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Christoph Willibald GLUCK (1714–1787)
Don Juan - ballet in four acts (1761)
George Frideric HANDEL (1685–1759) Ariodante: Ouverture; Sinfonia pastorale; Ballo; Il Pastor Fido: Ouverture; March, Air pour les chasseurs I, II
Simon Preston (Gluck), Colin Tilney (Handel) (harpsichord continuo)
Academy of St. Martin in the Fields/Neville Marriner
rec. Decca Studios No. 3, West Hampstead, London, May 1967 (Gluck), 1971 (Handel).
DECCA ELOQUENCE 476 2440 [69:17]
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Gluck’s Don Juan was premiered at the Burgtheater in Vienna on 17 October 1761 and was a great success, just as much thanks to the choreography as to Gluck’s music. Count Zinzendorf, who saw the performance, wrote in his diary “ ... extremely sad, lugubrious and frightening ... Hell appears, furies dance with lighted torches and torment Don Juan; in the background a splendid firework represents hellfire. Devils are seen flying. The ballet goes on a long time; at last the devils carry Don Juan away and leap with him into the flaming pit. All this was excellently done, the music being very fine.” Reading this colourful description it is obvious that this was a spectacular event indeed and the music, as Count Zinzendorf writes, is very fine but to today’s listeners, used to the orchestral resources of the 19th century and thereafter it is fairly pale, well-behaved, too idyllic. Not until the middle of the third act, when the Commandant arrives at Don Juan’s party is there a real feeling of drama. Here the music is dark and menacing and one can hear the guests running about in fear. The short fourth act, which is what Count Zinzendorf concentrates on, which takes place among the tombs, is chilling with ominous brass. “The ballet goes on a long time” he writes; in this recording the whole fourth act takes little more than six minutes. The booklet has a short synopsis, not too detailed, and it is not too easy to figure out exactly what happens when, but there is no denying that the music is full of variety and the orchestration is also varied. The pity is that there doesn’t exist a detailed description of the choreography, so we have to make do with this very imprecise synopsis. Some of the dances are not more than background music to the dancing and it sometimes gives the same effect as listening to film music without the pictures. Much is charming, however, and the work has a position in the history of ballet comparable to the composer’s Orfeo ed Euridice to the history of opera. The ballet is given complete, with the exception that the Andante staccato (No. 26) is not repeated as No. 29, but that doesn’t matter much. Most of the dances are short, lasting two to three minutes and each number is not separately cued: they are grouped in pairs, but that is also easy to accept.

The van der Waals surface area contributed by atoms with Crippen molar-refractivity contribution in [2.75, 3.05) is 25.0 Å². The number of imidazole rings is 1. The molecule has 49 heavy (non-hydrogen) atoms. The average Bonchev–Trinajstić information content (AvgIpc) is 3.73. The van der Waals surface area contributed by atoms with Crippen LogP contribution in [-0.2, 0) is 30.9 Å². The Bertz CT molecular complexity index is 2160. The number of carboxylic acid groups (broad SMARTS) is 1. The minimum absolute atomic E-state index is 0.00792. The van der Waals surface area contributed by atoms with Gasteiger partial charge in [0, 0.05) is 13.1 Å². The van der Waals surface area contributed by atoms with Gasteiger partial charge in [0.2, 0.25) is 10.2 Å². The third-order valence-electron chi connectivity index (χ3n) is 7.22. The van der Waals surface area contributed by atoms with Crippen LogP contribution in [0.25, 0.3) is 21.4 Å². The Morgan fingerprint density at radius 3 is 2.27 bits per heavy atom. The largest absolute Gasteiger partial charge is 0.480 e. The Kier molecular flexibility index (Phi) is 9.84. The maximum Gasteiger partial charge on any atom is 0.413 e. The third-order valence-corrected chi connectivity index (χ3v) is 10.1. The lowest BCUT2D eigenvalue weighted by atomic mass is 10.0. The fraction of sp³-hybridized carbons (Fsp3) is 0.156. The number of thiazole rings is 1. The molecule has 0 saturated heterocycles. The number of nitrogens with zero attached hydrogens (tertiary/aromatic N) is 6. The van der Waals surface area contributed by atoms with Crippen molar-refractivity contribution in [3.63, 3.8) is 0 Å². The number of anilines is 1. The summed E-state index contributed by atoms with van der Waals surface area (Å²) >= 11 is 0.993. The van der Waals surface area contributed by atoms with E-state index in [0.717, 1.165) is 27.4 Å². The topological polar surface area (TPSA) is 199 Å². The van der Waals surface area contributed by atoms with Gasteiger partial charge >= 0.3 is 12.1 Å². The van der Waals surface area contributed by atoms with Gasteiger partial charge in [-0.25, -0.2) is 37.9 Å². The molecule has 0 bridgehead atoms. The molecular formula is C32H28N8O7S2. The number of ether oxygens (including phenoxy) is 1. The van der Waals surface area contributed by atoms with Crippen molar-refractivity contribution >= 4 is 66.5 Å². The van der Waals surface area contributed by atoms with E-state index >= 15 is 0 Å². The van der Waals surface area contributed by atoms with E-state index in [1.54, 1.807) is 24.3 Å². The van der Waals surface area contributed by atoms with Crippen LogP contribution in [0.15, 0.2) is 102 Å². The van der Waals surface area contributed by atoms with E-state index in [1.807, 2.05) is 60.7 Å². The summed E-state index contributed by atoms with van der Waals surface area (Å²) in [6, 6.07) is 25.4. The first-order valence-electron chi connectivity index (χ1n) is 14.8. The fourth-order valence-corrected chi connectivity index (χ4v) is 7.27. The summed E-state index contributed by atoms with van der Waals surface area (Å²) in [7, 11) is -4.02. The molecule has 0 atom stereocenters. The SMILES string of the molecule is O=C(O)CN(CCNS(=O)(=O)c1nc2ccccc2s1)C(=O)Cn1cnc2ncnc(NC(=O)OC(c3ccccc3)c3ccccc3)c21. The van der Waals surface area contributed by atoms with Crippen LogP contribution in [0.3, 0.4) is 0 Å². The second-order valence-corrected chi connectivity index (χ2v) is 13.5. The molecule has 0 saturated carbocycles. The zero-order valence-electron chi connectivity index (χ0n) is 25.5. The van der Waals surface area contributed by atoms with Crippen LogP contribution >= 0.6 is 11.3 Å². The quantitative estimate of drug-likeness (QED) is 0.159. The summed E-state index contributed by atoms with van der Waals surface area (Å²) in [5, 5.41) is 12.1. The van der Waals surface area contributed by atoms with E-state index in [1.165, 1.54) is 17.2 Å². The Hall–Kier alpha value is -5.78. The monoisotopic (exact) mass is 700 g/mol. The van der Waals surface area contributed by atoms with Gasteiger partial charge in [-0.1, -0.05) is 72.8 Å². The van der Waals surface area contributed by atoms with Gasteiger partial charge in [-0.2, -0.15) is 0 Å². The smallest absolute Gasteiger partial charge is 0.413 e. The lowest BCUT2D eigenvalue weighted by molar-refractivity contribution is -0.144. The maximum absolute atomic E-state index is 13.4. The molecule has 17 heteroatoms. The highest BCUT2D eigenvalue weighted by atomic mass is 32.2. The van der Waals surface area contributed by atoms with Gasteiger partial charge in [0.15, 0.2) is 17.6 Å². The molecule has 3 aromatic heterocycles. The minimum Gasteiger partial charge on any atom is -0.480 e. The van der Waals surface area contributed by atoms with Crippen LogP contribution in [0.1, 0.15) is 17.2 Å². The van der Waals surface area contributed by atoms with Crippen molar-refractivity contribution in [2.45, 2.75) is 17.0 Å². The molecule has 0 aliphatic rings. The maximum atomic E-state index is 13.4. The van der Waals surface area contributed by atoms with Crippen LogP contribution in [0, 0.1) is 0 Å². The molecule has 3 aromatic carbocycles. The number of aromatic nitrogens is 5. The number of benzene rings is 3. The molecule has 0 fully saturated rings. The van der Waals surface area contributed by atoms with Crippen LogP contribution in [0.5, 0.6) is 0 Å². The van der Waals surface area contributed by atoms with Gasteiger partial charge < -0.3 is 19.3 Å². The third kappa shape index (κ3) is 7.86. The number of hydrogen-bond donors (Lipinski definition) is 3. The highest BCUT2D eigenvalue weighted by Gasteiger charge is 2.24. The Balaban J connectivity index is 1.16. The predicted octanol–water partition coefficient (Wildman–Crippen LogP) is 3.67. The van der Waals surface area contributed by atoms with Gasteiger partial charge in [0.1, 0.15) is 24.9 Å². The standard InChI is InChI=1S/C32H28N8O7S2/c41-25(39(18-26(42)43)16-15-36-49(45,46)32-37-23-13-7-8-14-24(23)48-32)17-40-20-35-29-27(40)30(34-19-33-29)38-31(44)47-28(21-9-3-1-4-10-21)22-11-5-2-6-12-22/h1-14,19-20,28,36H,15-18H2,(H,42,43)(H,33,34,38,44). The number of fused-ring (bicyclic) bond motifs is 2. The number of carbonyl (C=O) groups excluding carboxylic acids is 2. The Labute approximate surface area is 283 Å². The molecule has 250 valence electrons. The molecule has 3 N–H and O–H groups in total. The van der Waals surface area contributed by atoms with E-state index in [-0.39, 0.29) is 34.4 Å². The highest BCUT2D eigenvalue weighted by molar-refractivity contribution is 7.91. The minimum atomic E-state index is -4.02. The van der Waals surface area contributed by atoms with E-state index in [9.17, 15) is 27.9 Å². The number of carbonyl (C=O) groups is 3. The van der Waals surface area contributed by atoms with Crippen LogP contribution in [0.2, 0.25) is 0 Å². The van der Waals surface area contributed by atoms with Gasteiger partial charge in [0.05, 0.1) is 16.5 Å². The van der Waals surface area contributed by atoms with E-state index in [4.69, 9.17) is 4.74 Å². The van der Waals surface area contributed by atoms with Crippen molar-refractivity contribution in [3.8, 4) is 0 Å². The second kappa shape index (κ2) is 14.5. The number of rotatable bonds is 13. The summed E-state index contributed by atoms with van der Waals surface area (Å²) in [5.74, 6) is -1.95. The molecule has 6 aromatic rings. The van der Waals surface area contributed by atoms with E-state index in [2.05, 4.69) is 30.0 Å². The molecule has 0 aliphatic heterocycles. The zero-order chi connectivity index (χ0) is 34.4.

The fillers, excerpts from two Handel works, are also mostly idyllic, but Handel in general was a more dynamic composer and the faster dances, as played here, are bouncy and energetic. We have come to expect stylish playing of whatever music the ASMF lay their hands on and this is no exception. Period instruments might have given some added edge to the performances but for fine middle of the road performances on modern instruments this is hard to beat. The sound quality is first class, exactly what one could expect from vintage Deccas with Erik Smith and Michael Bremner as producers.
I am not sure I will return to this music very often, but when I do I will know that I won’t be let down by the performances. Playing time is generous and at the Eloquence price it won’t dig deep holes in the wallet.
Göran Forsling



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